My Mt Baker Ultra Experience
Veni, vidi…I did not conquer. That’s the gist of my year long goal of flying to Washington last week to run and complete the Mt. Baker Ultra, a 56 mile race that had runners summit Mt. Baker’s Sherman’s Peak and then run back. It was a hard race…point in fact, it was the toughest race I’ve ever gone after. I’ve done a lot of ultras and, have dnf’d many but, this has been one of the very few races that has thoroughly kicked my ass. I was unable to finish it simply because I could not meet the 11:00 am cutoff to make it to the summit. I pushed myself hard on this one but still could not beat the clock. I’ve never been as exhausted on a race as I was during this one, especially when I hit the snow section. With every step I sunk several inches into snow…every several feet I would sink in the snow to my knees. There was four miles of this nonsense until you reached the glacier, which I never made it to, sadly. If I had made it to the glacier that would of entailed 1933′ feet of elevation gain in 3/4’s of a mile to reach the summit.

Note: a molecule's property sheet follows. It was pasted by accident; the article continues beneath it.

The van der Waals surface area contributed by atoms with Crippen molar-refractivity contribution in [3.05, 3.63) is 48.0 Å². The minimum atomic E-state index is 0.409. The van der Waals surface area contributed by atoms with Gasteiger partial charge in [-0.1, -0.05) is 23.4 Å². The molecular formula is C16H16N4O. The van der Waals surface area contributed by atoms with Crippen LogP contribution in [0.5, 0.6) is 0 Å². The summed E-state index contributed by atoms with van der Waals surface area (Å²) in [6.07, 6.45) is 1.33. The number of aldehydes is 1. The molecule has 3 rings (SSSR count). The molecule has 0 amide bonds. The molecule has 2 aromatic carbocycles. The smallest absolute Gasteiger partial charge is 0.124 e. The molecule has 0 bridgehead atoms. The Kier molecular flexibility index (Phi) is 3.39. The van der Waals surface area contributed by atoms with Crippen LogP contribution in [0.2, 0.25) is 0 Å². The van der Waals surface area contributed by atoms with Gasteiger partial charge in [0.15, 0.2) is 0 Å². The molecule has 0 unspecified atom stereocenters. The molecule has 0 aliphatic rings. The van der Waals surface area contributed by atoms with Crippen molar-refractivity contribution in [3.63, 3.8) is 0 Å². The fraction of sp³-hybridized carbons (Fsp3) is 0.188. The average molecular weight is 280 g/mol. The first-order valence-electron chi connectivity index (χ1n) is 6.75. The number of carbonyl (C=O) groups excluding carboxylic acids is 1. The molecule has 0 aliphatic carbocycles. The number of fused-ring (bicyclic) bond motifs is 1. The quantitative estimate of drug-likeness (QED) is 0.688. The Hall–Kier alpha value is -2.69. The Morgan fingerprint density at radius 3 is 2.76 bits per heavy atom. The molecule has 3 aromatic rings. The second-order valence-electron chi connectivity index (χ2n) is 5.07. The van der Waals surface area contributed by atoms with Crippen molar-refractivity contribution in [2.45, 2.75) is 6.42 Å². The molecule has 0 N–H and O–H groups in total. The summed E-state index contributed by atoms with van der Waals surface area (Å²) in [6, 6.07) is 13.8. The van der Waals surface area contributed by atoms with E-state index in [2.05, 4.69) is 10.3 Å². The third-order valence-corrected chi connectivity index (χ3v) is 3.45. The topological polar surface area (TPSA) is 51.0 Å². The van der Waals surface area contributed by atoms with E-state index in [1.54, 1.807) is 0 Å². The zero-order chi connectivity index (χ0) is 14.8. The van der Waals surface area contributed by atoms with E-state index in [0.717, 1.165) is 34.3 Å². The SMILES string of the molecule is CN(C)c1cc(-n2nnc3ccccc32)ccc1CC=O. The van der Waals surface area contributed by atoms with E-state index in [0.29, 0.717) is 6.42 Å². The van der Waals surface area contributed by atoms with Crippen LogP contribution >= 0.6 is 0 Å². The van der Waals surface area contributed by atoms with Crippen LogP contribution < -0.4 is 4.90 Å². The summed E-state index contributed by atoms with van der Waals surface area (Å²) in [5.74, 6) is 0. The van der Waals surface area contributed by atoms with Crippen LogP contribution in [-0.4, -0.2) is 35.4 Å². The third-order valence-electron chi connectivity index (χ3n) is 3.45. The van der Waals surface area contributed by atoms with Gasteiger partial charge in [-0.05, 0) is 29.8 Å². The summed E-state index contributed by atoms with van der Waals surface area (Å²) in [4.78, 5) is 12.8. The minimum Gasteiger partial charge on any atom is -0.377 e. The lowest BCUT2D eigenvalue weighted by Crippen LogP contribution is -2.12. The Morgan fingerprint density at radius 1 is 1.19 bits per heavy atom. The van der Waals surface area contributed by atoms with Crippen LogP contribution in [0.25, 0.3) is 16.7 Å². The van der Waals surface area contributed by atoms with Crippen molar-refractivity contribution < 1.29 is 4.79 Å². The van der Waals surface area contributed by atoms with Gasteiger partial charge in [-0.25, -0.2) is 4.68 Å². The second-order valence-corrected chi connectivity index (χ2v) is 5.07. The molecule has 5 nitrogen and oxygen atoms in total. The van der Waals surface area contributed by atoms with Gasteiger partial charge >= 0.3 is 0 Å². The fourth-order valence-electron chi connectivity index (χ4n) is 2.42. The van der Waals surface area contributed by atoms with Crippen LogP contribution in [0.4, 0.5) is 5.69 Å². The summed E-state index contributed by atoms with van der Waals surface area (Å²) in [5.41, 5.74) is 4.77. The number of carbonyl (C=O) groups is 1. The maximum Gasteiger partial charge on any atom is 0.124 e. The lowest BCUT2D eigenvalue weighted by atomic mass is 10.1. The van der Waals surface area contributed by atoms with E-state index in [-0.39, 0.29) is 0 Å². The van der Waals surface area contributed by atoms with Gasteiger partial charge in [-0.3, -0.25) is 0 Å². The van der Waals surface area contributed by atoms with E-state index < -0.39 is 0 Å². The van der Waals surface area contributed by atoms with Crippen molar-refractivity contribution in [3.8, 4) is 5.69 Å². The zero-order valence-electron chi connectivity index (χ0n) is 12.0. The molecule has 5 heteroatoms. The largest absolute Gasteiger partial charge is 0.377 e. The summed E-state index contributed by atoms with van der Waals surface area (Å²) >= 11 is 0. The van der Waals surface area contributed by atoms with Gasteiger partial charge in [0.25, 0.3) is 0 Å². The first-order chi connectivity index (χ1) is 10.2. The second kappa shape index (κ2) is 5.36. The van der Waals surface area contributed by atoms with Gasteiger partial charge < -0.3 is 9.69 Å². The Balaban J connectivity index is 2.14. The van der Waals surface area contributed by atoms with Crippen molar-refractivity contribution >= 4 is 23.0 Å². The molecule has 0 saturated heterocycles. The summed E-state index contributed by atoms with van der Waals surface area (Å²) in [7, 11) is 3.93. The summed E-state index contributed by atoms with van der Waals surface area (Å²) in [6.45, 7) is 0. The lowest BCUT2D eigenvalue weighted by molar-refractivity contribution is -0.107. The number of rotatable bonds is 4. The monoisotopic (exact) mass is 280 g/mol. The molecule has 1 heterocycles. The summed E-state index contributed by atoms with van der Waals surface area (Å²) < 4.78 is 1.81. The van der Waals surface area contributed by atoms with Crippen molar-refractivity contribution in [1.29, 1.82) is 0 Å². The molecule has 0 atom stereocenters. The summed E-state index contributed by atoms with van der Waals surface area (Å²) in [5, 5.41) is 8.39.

I went to Washington as mentally and physically prepared as I could. This race was a very important race to me. It combines two of my great loves – ultra running and mountaineering. Actually, as far as I know, it is the only race that combines ultra running and mountaineering…two very tough to do sports. So, to make a long story longer, I signed up for the Mt. Baker Ultra last year after being given a second chance at life. You see, I had a pretty bad case of pericarditis last summer. It was so bad that it almost killed me. Doctors had to perform an emergency operation and in doing so removed over a liter of fluid from around my heart. My heart was so swollen with fluid that my left lung was pinched and not functional. Add to it that I’m now over 50 years old and my body just doesn’t recover as well as it used to. So, my recovery has been very slow and frustrating. I have been fraught with injury after injury. At the beginning of this year I injured my back. Two weeks after that, I suffered a knee injury that prevented me from running literally from Feb 6th to mid-April. By the time I began my taper my longest training run before Mt Baker was 14.5 miles. That just wasn’t ample running time for a race of this caliber. In retrospect, it was probably not a wise decision for me to sign up for a race of this difficulty and intensity without at least a half year of heavy running. I wanted this race, though. I wanted it badly. So, I trained hard with what I could which was lots of rowing on a concept two rower, lots of stationary bike riding and, topped that with some serious stair master training. If I couldn’t pound the asphalt with my feet I was going to do my best with other types of endurance training. And, that did help but it still wasn’t enough.